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Accuracy forgotten when remembering the past

CONTROVERSIES occasionally arise over whether a proposed monument – a bust or obelisk – ought to be erected at a particular site on WA’s coast.

True, it’s not a burning issue, compared with, say, hospital or education funding.

But there’s a serious side to it and a growing need to somehow formalise precisely how locations with alleged historical significance ought be identified and validated.

Monuments have significant tourism value and are educationally relevant.

Yet WA may be on the way to developing a reputation of not always being spot-on with its monument sitings.

If adults involved in such planning cannot get details correct, such as the identity of a seafarer or where that person or his crew landed, that is certainly not giving proper guidance to school students.

WA has a Dutch connection, arising from tiny and dynamic Holland’s commercial and other contacts with what is now Indonesia during the 16th and 17th centuries.

WA also has a French connection, dating from the late 18th and early 19th centuries, when French explorers – often accompanied by scientists who came to study and investigate WA’s flora, fauna and indigenous people – sailed to the southern seas.

Such ventures – led by men like Bruny D’Entrecasteaux, Nicolas Baudin, Emmanuel Hamelin and Louise de Freycinet – can be fairly compared to the current efforts of the United States, Russia, and several other scientifically advanced nations with the International Space Station.

What generally happens is that, as an anniversary approaches, enthusiasts convene and work towards erecting a monument on what’s seen as an appropriate site.

Publicity follows and local MPs become involved. Then, while all looks rosy, queries arise about an aspect of the undertaking.

To date a series of queries have surfaced over the appropriateness of certain sites, or whether the celebrated explorer was appropriate.

This happened in 1997 at Cottesloe, when enthusiasts set out to commemorate the landing of Willem Vlamingh. The plan was to erect something on a conveniently situated high mound behind a rocky coastal outcrop near the old Cable Station.

It emerged that Vlamingh hadn’t actually landed there but at nearby Leighton Beach, in the municipality of North Fremantle.

Vlamingh would never have allowed his men to land on the rocks when there was an exquisite beach close by, now two municipalities away.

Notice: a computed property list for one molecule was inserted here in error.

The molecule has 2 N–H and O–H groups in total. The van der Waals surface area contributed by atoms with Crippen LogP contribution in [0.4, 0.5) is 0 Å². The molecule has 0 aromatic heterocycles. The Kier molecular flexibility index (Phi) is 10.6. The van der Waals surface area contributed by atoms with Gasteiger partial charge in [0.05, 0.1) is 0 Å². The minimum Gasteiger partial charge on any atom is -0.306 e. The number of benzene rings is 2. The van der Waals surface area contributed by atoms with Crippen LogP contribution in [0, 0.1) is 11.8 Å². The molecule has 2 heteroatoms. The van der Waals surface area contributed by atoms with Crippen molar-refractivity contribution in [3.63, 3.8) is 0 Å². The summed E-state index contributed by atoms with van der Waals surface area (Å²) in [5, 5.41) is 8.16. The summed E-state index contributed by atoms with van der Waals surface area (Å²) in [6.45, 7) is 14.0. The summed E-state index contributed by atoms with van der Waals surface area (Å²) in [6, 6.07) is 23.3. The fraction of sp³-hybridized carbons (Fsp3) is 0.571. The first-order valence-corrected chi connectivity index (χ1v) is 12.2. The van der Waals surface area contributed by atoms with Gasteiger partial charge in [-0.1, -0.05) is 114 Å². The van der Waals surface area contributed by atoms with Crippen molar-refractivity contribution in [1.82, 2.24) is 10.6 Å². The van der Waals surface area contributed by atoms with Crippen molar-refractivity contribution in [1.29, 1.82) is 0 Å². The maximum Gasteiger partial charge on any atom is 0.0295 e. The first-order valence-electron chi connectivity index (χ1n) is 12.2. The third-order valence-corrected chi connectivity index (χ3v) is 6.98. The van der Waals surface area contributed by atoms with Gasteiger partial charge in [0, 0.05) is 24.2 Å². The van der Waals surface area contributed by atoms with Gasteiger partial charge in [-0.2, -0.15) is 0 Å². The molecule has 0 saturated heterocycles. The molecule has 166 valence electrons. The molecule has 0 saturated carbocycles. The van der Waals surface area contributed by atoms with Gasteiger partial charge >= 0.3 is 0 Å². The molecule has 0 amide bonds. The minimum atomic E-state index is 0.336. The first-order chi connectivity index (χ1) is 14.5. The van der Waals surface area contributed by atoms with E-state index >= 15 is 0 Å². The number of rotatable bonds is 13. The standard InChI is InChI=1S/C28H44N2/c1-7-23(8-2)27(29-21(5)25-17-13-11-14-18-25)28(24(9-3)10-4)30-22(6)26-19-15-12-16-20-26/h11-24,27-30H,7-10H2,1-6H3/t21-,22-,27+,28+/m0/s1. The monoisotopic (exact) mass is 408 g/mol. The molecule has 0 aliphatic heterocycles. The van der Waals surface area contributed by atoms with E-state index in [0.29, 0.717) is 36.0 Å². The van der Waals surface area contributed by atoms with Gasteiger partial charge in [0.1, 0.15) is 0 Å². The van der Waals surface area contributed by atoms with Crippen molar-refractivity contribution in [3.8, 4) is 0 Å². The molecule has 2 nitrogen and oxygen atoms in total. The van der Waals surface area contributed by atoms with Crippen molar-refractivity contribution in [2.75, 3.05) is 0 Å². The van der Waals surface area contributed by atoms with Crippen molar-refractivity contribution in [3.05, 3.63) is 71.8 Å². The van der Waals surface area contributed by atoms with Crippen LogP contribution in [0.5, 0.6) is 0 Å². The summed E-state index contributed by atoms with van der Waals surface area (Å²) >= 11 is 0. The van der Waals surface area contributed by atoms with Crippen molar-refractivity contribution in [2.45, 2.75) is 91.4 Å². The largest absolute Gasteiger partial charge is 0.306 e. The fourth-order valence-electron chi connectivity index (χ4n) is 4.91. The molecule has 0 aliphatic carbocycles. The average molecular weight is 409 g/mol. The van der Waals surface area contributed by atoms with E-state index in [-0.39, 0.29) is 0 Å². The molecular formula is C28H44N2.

It also emerged that the chosen mound was a covered wartime communications bunker.

This prompted the planners to resort to various belated explanations, with one even claiming the plan had been modified to designate the entire area between North Fremantle-Cottesloe-Mosman Park and Peppermint Grove a Vlamingh precinct.

So, if you can’t get the precise landing place – which requires detailed historic research - broaden it into a precinct until that spot is (perhaps) covered.

Earlier, Esperance had entered into a twin town relationship with the French town of St Martin de Re, birthplace of navigator Baudin, whereas D’Entrecasteaux chart-ered Esperance Bay in 1792.

Baudin bypassed Esperance well out to sea in 1803, searching for the continental shelf, and wrote in his log he didn’t need to visit it as D’Entrecasteaux had chartered the area.

The twin towns idea would have been more appropriate with D’Entrecasteaux’s village in Provence or nearby Aix-en-Provence.

And there’s the case involving Englishman William Dampier, who is commemorated by a memorial in Broome, whereas he landed about 100 kilometres away.

Baudin recently was at the centre of another controversy involving Cottesloe, which he also sailed past, well out to sea.

A committee, reportedly linked to French Government funding, offered a Baudin bust and two plaques free of charge.

According to Australia’s leading expert on Baudin’s expedition and other French Southern Hemisphere scientific missions, Perth historian Professor Leslie Marchant: “The only coast Baudin could claim to have discovered was the small section between near Mt Gambier and Encounter Bay.”

Both are in South Australia, more than 2000km from Cottesloe.

Although Baudin landed in WA, it was near Eagle Bay, more than 200km from Cottesloe.

In each case the mariners being commemorated never actually saw or visited the sites chosen.

Reforms are needed that ensure accuracy and appropriateness in siting monuments. What is needed is a committee of experts, including historians, navigators, cartographers, a Nomenclature Committee and the office of the Surveyor-General representatives.

It would have power to issue validations that, if carried on monuments, meant they were correctly located according to available records.

The WA Municipal Association should back such a structure to ensure accuracy, so locally erected historic monuments are guaranteed educational soundness and foreign tourists don’t visit the wrong sites.

Local councillors, politicians, and enthusiastic ad hoc pressure groups aren’t appropriate adjudicators, especially at the early planning phases of monument erection.

No one wants our coastline – and inland for that matter – to have a network of monuments that are displays of embarrassing errors, revealing sloppy decision-making and lacklustre local administration.

WA’s Dutch, French, and British, connections should be treated with greater caution and respect.

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